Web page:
1. Set your face to seek the Lord. The king was understandably afraid, but “set his face to seek the Lord.”(20:6)What would it take for you to make this choice? What does seeking Christ look like in your situation? Jehoshaphat proclaimed a fast and assembled the people of Judah to pray. What Godward actions can you take? Seek the face of God and ask for the wisdom needed. Ask other faithful friends to be in prayer with you. 2. Remember God’s past faithfulness. Jehoshaphat recounts God’s faithfulness, which provides a foundation for present hope. (20:7-10) Recalling specific instances of God’s devoted care—in Scripture, and in our lives—helps us build trust in the Lord’s power. Start keeping a journal of God’s past and present care and provision, offering praise and thanksgiving for God’s goodness regardless of how the current crisis is resolved.
3. Act in faith. God’s activity is not a reason for us to be inactive. (20:11-12) In light of God’s promised intervention, Jehoshaphat took action by deploying his troops as God instructed. While we will not likely have specific instructions to act, Scripture does teach us wisdom. We can prayerfully consider what wisdom looks like and what steps to take in obedience and faith.
4. Identify realistic expectations for how God might help. In Jehoshaphat’s case, the threat is immediate and so is the deliverance. (20:13) But we would be remiss to believe that deliverance will always be immediate. That raises a question about what we can look to God for in a crisis. Consider what God promises New Testament believers regarding the nature and timing of our deliverance.
Blessed be the God and Father of our Lord Jesus Christ, which according to his abundant mercy hath begotten us again unto a lively hope by the resurrection of Jesus Christ from the dead, To an inheritance incorruptible, and undefiled, and that fadeth not away, reserved in heaven for you, Who are kept by the power of God through faith unto salvation ready to be revealed in the last time. Wherein ye greatly rejoice, though now for a season, if need be, ye are in heaviness through manifold temptations: That the trial of your faith, being much more precious than of gold that perisheth, though it be tried with fire, might be found unto praise and honour and glory at the appearing of Jesus Christ: Whom having not seen, ye love; in whom, though now ye see him not, yet believing, ye rejoice with joy unspeakable and full of glory: Receiving the end of your faith, even the salvation of your souls.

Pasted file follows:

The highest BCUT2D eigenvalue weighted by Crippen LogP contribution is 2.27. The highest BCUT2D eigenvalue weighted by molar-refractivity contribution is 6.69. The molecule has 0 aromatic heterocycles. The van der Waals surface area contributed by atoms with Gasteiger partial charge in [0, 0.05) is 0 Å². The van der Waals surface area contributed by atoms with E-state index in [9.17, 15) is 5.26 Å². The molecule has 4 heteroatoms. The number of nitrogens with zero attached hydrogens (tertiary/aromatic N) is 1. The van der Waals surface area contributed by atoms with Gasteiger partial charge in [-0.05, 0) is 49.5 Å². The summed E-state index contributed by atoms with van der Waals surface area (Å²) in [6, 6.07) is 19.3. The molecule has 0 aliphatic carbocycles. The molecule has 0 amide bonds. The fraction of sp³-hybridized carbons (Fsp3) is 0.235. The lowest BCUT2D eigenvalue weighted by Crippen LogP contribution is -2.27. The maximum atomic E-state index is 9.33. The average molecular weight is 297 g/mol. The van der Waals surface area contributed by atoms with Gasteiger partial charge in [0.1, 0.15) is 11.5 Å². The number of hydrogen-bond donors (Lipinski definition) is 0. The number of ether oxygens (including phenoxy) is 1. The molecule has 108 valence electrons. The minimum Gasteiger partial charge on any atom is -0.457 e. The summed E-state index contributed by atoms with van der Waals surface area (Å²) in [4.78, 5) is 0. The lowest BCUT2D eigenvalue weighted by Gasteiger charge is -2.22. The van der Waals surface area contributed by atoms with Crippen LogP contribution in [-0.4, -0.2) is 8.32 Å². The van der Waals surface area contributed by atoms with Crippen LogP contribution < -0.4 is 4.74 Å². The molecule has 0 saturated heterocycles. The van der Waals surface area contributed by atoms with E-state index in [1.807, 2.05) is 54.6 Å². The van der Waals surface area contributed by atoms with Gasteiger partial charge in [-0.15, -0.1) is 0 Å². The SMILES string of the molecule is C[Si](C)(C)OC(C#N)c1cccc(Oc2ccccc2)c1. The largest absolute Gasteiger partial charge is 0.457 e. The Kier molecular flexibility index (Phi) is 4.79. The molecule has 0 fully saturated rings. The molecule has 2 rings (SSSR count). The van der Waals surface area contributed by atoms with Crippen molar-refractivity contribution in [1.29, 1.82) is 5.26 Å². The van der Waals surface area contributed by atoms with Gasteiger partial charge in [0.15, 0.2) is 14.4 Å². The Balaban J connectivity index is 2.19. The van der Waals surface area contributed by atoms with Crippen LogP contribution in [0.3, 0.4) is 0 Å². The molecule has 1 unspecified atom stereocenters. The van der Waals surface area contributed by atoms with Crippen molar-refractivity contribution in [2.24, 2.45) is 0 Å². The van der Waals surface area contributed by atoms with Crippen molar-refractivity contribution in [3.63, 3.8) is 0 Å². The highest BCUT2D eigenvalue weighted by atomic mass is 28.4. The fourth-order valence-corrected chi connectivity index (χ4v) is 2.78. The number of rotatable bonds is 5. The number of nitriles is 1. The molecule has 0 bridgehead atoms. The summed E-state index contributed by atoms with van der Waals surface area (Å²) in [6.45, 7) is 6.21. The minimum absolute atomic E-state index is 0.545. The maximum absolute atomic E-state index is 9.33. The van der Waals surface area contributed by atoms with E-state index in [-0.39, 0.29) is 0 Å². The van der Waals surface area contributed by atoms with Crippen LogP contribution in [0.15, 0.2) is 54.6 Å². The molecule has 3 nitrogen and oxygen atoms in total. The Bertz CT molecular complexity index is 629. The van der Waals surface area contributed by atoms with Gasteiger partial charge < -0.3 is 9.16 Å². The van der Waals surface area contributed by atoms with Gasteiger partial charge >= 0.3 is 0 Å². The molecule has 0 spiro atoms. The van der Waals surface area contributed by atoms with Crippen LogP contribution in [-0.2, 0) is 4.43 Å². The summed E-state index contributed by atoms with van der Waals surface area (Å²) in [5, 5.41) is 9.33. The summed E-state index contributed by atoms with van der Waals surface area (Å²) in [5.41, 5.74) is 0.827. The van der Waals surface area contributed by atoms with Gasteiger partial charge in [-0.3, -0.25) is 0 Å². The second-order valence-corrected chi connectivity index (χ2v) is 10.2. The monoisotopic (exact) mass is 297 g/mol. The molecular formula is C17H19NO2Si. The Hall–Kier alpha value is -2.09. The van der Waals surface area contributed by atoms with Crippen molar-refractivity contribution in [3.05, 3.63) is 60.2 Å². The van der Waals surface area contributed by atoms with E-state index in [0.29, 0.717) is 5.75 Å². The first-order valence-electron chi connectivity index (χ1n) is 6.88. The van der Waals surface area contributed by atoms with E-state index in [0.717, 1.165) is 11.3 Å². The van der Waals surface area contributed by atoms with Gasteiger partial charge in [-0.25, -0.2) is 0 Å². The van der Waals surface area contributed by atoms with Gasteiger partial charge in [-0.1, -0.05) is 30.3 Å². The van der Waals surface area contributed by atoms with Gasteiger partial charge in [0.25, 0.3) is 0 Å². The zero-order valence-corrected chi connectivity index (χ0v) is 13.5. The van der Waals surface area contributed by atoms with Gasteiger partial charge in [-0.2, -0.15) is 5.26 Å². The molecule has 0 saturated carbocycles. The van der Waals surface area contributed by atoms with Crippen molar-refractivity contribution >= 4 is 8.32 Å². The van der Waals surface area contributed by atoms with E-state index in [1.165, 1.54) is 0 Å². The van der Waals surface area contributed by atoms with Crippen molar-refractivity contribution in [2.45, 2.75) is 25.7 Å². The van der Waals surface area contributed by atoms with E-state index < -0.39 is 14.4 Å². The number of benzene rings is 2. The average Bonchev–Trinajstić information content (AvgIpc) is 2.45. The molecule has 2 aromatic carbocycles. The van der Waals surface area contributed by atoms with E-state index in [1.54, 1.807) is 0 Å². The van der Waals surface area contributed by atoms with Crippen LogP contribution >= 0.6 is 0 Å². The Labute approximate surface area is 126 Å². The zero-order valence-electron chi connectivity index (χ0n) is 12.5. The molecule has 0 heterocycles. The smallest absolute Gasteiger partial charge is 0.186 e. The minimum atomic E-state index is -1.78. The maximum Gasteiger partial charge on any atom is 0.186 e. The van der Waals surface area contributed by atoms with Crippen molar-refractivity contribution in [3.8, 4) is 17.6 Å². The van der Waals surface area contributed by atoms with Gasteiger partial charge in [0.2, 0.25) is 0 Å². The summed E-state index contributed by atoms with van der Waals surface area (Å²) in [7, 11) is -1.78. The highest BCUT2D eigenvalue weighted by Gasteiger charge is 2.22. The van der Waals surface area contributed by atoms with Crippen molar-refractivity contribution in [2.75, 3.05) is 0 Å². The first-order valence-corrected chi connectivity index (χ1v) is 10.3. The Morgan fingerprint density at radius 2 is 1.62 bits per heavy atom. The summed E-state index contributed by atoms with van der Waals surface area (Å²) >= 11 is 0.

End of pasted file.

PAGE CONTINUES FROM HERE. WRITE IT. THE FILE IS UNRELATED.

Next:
Beloved, think it not strange concerning the fiery trial which is to try you, as though some strange thing happened unto you: But rejoice, inasmuch as ye are partakers of Christ’s sufferings; that, when his glory shall be revealed, ye may be glad also with exceeding joy. If ye be reproached for the name of Christ, happy are ye; for the spirit of glory and of God resteth upon you: on their part he is evil spoken of, but on your part he is glorified. But let none of you suffer as a murderer, or as a thief, or as an evildoer, or as a busybody in other men’s matters. Yet if any man suffer as a Christian, let him not be ashamed; but let him glorify God on this behalf. For the time is come that judgment must begin at the house of God: and if it first begin at us, what shall the end be of them that obey not the gospel of God? And if the righteous scarcely be saved, where shall the ungodly and the sinner appear? Wherefore let them that suffer according to the will of God commit the keeping of their souls to him in well doing, as unto a faithful Creator.
As NT believers we have Jesus
We have the HS
We have the Word of God
All of these bring comfort
These things can root us in God during crisis and difficulty
Call to action-
We can also use Jehoshaphat's prayer for counsel that will never fail
“When you don’t know what to do- put your eyes on God”
374- Be Thou My Vision